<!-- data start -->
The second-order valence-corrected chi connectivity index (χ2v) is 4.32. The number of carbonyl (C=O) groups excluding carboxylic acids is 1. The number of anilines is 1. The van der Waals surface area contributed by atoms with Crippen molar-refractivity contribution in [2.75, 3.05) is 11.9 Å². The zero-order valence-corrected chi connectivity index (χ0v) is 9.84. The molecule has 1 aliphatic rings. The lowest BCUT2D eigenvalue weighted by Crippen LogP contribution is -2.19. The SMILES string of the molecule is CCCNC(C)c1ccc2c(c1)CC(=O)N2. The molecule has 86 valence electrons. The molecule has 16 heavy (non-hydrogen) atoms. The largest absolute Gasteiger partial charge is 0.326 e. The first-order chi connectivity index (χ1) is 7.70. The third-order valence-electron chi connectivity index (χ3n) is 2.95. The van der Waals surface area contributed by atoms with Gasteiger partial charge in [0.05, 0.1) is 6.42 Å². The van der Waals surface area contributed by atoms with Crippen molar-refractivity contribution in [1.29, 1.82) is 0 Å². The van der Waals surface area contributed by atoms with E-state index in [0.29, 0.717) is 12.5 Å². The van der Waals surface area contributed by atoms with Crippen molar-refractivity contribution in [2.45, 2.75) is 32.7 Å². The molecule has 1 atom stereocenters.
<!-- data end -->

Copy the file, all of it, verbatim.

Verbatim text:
The second-order valence-corrected chi connectivity index (χ2v) is 4.32. The number of carbonyl (C=O) groups excluding carboxylic acids is 1. The number of anilines is 1. The van der Waals surface area contributed by atoms with Crippen molar-refractivity contribution in [2.75, 3.05) is 11.9 Å². The zero-order valence-corrected chi connectivity index (χ0v) is 9.84. The molecule has 1 aliphatic rings. The lowest BCUT2D eigenvalue weighted by Crippen LogP contribution is -2.19. The SMILES string of the molecule is CCCNC(C)c1ccc2c(c1)CC(=O)N2. The molecule has 86 valence electrons. The molecule has 16 heavy (non-hydrogen) atoms. The largest absolute Gasteiger partial charge is 0.326 e. The first-order chi connectivity index (χ1) is 7.70. The third-order valence-electron chi connectivity index (χ3n) is 2.95. The van der Waals surface area contributed by atoms with Gasteiger partial charge in [0.05, 0.1) is 6.42 Å². The van der Waals surface area contributed by atoms with Crippen molar-refractivity contribution in [1.29, 1.82) is 0 Å². The van der Waals surface area contributed by atoms with E-state index in [0.29, 0.717) is 12.5 Å². The van der Waals surface area contributed by atoms with Crippen molar-refractivity contribution in [2.45, 2.75) is 32.7 Å². The molecule has 1 atom stereocenters.